Opening the seventh session in the intergovernmental negotiation process on the outcome document of the UN Summit to adopt the post-2015 development agenda, the co-facilitators stressed the need to conclude negotiations by 31 July, and expressed confidence in UN Member States' ability to "do great things."
20 July 2015: Opening the seventh session in the intergovernmental negotiation process on the outcome document of the UN Summit to adopt the post-2015 development agenda, the Co-Facilitators stressed the need to conclude negotiations by 31 July, and expressed confidence in UN Member States’ ability to “do great things.”
Macharia Kamau, Co-Facilitator and Permanent Representative of Kenya, highlighted the importance of the recent conclusion of the Third International Conference on Financing for Development (FfD3). Introducing the revised outcome document issued on 8 July, Kamau said it is final, and that it attempts to accommodate everyone. He asked delegates to refrain from proposing new, long paragraphs or renegotiating principles agreed in the past. Kamau sought the “indulgence” of the Group of 77 and China (G77/China) regarding the inclusion of “tweaks” to the targets under the Sustainable Development Goals (SDGs). Kamau asked for delegates’ attention on the chapter on Means of Implementation (MOI), with regard to handling the FfD3 outcome, while indicating an emerging consensus in the area of follow-up and review of the agenda.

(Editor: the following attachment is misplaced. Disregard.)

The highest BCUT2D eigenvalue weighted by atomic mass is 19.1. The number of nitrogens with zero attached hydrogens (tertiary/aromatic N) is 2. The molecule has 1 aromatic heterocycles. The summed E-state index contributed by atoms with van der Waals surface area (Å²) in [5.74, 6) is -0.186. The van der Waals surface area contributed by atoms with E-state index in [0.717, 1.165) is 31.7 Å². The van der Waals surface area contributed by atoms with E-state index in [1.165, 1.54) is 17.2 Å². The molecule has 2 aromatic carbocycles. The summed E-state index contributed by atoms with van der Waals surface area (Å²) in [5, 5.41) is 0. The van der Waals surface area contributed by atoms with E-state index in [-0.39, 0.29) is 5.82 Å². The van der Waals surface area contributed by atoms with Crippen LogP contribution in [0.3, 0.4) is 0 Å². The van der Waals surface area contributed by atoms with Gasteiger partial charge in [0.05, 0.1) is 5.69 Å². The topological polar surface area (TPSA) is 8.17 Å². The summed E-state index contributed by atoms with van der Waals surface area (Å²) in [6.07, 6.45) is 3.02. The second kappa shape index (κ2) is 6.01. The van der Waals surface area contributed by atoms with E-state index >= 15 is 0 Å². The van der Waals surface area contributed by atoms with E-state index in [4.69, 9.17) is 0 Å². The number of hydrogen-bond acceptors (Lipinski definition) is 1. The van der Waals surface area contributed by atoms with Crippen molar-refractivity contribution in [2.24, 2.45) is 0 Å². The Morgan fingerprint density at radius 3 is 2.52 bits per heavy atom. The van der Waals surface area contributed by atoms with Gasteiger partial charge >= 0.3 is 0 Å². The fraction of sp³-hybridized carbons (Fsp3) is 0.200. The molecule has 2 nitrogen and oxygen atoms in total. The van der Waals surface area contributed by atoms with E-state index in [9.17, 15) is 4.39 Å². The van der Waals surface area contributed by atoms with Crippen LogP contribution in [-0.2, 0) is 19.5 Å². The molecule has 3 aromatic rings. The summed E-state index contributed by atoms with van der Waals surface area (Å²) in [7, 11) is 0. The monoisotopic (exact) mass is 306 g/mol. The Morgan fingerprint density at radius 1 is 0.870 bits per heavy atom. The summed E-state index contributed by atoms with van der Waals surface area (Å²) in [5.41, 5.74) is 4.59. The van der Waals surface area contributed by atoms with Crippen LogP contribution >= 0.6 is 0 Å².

David Donoghue, Co-Facilitator and Permanent Representative of Ireland, noted that the UN Statistical Commission and civil society will take part in the negotiation session.
Throughout the day, Member States provided general comments on the draft and specific proposals on the preamble and declaration, as well as the title of the outcome document. Many welcomed the recognition of migrants’ contribution to sustainable development in the text, as was called for during the June session. The EU and others welcomed the references to human rights and gender equality, but underscored that the principle of common but differentiated responsibilities (CBDR) continues to be problematic. The G77/China argued that CBDR as the overarching principle applying to the entire post-2015 agenda is non-negotiable, and said the reference to “shared responsibility” contradicts its essence.
Delegates debated whether the preamble, which focuses on the five P’s – people, planet, prosperity, peace and partnership – should be retained or rewritten. Brazil argued that “partnership” and “peace” cannot be placed on an equal footing with “people,” “prosperity” and “planet,” which reflect the three dimensions of sustainable development. Others cautioned that the five headings could serve to maintain silos among the indivisible aspects of sustainable development.
The intergovernmental negotiation process is expected to conclude on 31 July 2015. [IISD RS Sources] [IISD RS Meeting Coverage]